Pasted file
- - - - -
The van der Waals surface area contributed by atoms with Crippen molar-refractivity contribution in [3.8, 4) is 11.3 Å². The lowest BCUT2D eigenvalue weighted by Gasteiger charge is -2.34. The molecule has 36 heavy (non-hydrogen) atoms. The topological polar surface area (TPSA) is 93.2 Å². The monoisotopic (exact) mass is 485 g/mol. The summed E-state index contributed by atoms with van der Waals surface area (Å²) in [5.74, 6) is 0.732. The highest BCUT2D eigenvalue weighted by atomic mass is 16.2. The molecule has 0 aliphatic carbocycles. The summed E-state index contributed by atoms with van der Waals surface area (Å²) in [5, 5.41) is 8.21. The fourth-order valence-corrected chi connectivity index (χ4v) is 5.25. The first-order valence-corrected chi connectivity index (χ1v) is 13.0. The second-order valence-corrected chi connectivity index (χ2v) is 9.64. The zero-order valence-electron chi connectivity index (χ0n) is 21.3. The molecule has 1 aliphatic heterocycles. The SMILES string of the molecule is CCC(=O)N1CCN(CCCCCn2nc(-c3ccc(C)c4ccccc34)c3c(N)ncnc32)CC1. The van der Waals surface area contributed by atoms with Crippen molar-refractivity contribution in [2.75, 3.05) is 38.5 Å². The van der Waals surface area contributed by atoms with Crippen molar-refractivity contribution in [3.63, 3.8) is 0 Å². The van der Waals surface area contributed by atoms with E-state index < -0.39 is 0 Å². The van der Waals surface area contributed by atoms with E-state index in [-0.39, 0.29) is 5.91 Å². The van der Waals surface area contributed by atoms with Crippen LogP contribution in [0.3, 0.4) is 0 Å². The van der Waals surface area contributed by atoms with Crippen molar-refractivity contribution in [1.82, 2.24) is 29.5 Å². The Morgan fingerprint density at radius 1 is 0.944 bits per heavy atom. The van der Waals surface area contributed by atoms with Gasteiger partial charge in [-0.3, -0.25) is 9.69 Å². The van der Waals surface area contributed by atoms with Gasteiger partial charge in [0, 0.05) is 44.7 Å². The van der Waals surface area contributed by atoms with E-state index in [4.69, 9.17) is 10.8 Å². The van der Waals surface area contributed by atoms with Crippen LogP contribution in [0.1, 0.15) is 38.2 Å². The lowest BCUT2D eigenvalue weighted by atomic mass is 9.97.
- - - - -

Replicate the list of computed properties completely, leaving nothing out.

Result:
The van der Waals surface area contributed by atoms with Crippen molar-refractivity contribution in [3.8, 4) is 11.3 Å². The lowest BCUT2D eigenvalue weighted by Gasteiger charge is -2.34. The molecule has 36 heavy (non-hydrogen) atoms. The topological polar surface area (TPSA) is 93.2 Å². The monoisotopic (exact) mass is 485 g/mol. The summed E-state index contributed by atoms with van der Waals surface area (Å²) in [5.74, 6) is 0.732. The highest BCUT2D eigenvalue weighted by atomic mass is 16.2. The molecule has 0 aliphatic carbocycles. The summed E-state index contributed by atoms with van der Waals surface area (Å²) in [5, 5.41) is 8.21. The fourth-order valence-corrected chi connectivity index (χ4v) is 5.25. The first-order valence-corrected chi connectivity index (χ1v) is 13.0. The second-order valence-corrected chi connectivity index (χ2v) is 9.64. The zero-order valence-electron chi connectivity index (χ0n) is 21.3. The molecule has 1 aliphatic heterocycles. The SMILES string of the molecule is CCC(=O)N1CCN(CCCCCn2nc(-c3ccc(C)c4ccccc34)c3c(N)ncnc32)CC1. The van der Waals surface area contributed by atoms with Crippen molar-refractivity contribution in [2.75, 3.05) is 38.5 Å². The van der Waals surface area contributed by atoms with Crippen molar-refractivity contribution in [3.63, 3.8) is 0 Å². The van der Waals surface area contributed by atoms with E-state index < -0.39 is 0 Å². The van der Waals surface area contributed by atoms with E-state index in [-0.39, 0.29) is 5.91 Å². The van der Waals surface area contributed by atoms with Crippen LogP contribution in [0.3, 0.4) is 0 Å². The van der Waals surface area contributed by atoms with Crippen molar-refractivity contribution in [1.82, 2.24) is 29.5 Å². The Morgan fingerprint density at radius 1 is 0.944 bits per heavy atom. The van der Waals surface area contributed by atoms with Gasteiger partial charge in [-0.3, -0.25) is 9.69 Å². The van der Waals surface area contributed by atoms with Gasteiger partial charge in [0, 0.05) is 44.7 Å². The van der Waals surface area contributed by atoms with E-state index in [4.69, 9.17) is 10.8 Å². The van der Waals surface area contributed by atoms with Crippen LogP contribution in [0.1, 0.15) is 38.2 Å². The lowest BCUT2D eigenvalue weighted by atomic mass is 9.97.